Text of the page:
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Getting Started with Google Sheets: Conversation with Ben L. Collins

Updated on: Dec 8th, 2020
Data Analysis
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I recently had the chance to talk with my longtime friend, Ben L. Collins, who is THE Google Sheets instructor.  

Ben joined as a special guest at Office Hours (special live sessions for full course students where we share ideas and give feedback on each other’s projects). Ben shared about his consulting and training work with Sheets, and his personal take on Sheets – favorite features, surprising features, and so on. The personal insights and reflections you can’t learn just by googling something.  

Watch Our Conversation 

Ben’s Career Trajectory 

Ben is originally from England and came to the US about 8 years ago. He started his own business 5 years ago teaching online courses using Google software. Prior to that he was an accountant which is how he got his start with spreadsheets.  

He and Ann met on Twitter about a year after Ben moved here. They met in person for lunch in Washington, D.C. when they were both living there and have been friends since.  

He initially wanted to be a web developer and spent a lot of time transforming his Excel knowledge into coding knowledge. At the end of his first year working for himself, he didn’t have the coding job he was hoping for. But he did have a blog which led to freelance client work including teaching classes.  

Ben’s Intentional Shift to Google Sheets 

Ben shared that when he first started his business, he was given the advice to start a blog and begin writing about a variety of topics which for him included Excel, Sequel, how to do unit testing, etc.  

“I had a dashboard post in Excel that showed the political orientation of the US over 100 years. I thought it was a great project, but nobody ever looked at it,” he said.  

“Then I did a fairly simple dashboard in Google Sheets that got pretty popular on Google search. That post actually led to quite a few client requests to build dashboards for them in Google Sheets. What I then realized was that Excel has this industry of professionals who create courses and tutorials, teach and do consulting work. There’s a pretty big industry on the back of Excel to help businesses be better at Excel and provide solutions.” Ben decided to create something similar for the Google Sheets community.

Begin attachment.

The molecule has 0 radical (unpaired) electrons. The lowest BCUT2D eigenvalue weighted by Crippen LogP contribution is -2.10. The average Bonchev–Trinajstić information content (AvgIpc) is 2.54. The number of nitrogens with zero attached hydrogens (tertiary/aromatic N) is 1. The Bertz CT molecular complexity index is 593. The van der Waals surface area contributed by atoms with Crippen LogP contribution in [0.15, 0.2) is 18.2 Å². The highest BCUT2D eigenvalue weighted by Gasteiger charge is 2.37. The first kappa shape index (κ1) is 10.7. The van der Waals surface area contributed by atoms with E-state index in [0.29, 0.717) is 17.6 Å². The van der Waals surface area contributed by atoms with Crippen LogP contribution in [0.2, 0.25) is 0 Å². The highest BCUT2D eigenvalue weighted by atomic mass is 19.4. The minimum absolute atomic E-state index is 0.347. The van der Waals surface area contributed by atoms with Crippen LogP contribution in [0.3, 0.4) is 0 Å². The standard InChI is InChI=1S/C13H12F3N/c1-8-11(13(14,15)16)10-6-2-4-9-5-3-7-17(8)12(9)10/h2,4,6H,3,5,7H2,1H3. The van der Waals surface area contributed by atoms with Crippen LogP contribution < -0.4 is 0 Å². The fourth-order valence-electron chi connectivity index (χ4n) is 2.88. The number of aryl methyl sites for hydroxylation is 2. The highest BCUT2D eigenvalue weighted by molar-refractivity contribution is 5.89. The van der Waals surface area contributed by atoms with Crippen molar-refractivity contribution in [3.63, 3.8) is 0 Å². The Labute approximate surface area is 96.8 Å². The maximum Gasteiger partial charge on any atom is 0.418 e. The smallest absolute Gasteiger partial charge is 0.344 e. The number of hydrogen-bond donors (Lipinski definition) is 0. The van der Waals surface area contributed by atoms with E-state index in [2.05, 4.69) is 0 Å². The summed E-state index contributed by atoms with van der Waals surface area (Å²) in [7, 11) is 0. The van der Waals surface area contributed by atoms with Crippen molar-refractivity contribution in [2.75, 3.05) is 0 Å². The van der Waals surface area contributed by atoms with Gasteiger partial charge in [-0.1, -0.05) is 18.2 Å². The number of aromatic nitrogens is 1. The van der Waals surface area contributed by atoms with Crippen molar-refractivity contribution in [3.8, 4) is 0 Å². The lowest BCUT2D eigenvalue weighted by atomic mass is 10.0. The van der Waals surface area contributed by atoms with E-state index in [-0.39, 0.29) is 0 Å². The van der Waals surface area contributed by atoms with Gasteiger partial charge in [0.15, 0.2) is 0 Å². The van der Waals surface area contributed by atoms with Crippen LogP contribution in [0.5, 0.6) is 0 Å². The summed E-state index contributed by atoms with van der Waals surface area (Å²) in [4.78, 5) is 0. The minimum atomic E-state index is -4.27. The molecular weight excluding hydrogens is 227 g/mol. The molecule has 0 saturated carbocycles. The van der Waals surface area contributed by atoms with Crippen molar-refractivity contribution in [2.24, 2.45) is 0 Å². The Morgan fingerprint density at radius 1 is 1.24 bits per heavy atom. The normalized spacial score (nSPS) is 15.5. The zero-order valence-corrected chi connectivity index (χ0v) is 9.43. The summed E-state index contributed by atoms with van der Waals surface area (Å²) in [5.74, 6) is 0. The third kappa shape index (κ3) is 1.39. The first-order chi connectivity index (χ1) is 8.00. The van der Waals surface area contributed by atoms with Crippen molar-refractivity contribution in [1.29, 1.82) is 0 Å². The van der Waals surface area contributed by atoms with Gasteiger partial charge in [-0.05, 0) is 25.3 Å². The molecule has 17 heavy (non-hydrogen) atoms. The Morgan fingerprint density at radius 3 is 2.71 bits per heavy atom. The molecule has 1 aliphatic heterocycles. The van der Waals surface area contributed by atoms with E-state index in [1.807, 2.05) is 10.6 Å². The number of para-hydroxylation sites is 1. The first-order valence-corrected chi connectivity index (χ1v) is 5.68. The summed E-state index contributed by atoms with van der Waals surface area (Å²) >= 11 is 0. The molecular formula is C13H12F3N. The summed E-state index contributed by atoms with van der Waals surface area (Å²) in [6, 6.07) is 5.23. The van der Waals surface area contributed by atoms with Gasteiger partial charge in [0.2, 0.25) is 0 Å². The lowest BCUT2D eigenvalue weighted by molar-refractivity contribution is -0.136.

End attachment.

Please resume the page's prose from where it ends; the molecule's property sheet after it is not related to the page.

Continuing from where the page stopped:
Screenshot of Ben L. Collins blog.

What’s your favorite thing about Sheets?  

I also asked Ben what his favorite thing was about Sheets, but he didn’t have just one answer but several. Ben’s favorite things about Sheets are: 

  • First off that it’s so easy and accessible (TIP: just type sheet.new into your browser to start a new Google Sheet). It’s quick to get started and to use. 
  • The other is that you can take a Google Form link it to a Google Sheet, collect the data and do your analysis. Then you create a chart and embed that into a slide. What I love is that the pipeline is all linked so if someone fills out the form again, that data flows all the way through to the slide and it updates. It’s a great way to collect data.  
  • I remember when I was an accountant and as deadlines loomed and changes came through quicker and quicker and quicker. You’d have to take your slide, delete your chart, copy and paste your new chart in, send it to your for review and then wait for the new round of changes. And you’d repeat this up until the deadline when you were forced to stop.  
  • There’s a function called the Query function that you do not have in Excel. It’s very powerful for data analysis and uses a data-based language to analyze your data. I think of it as a pivot table in a function. It’s challenging to learn at first but is definitely one of my favorite things about Sheets.  
  • The last thing is that because it’s a web based, cloud-based product it really integrates well with other software online. Also, the sharing and collaboration where you can see all the changes right there and you can see the version history if you do need to go back in time for a mistake.  
Example of how to create charts using Google Sheets instead of Microsoft Excel.

Ben’s Biggest Surprise about Using Google Sheets 

Ben’s biggest surprise about switching from Excel to Google Sheets is how similar they were. He said he had this misconception that it was a toy spreadsheet program at best.  

He was also surprised that when you need to vlookup between two Google Sheets, you can’t click across like you do in Excel.  

When you have to desktop Excel files and you click one into the other, your computer can find the file path between the two and do the connection for you. In Google Sheets that’s two cloud files, they don’t know the connection path so you have to use a special formula to bring data from one Google Sheet file into another.  

Differences Between Sheets and Excel 

Ben walked us through three big differences where Excel has an advantage over Sheets: 

Data Size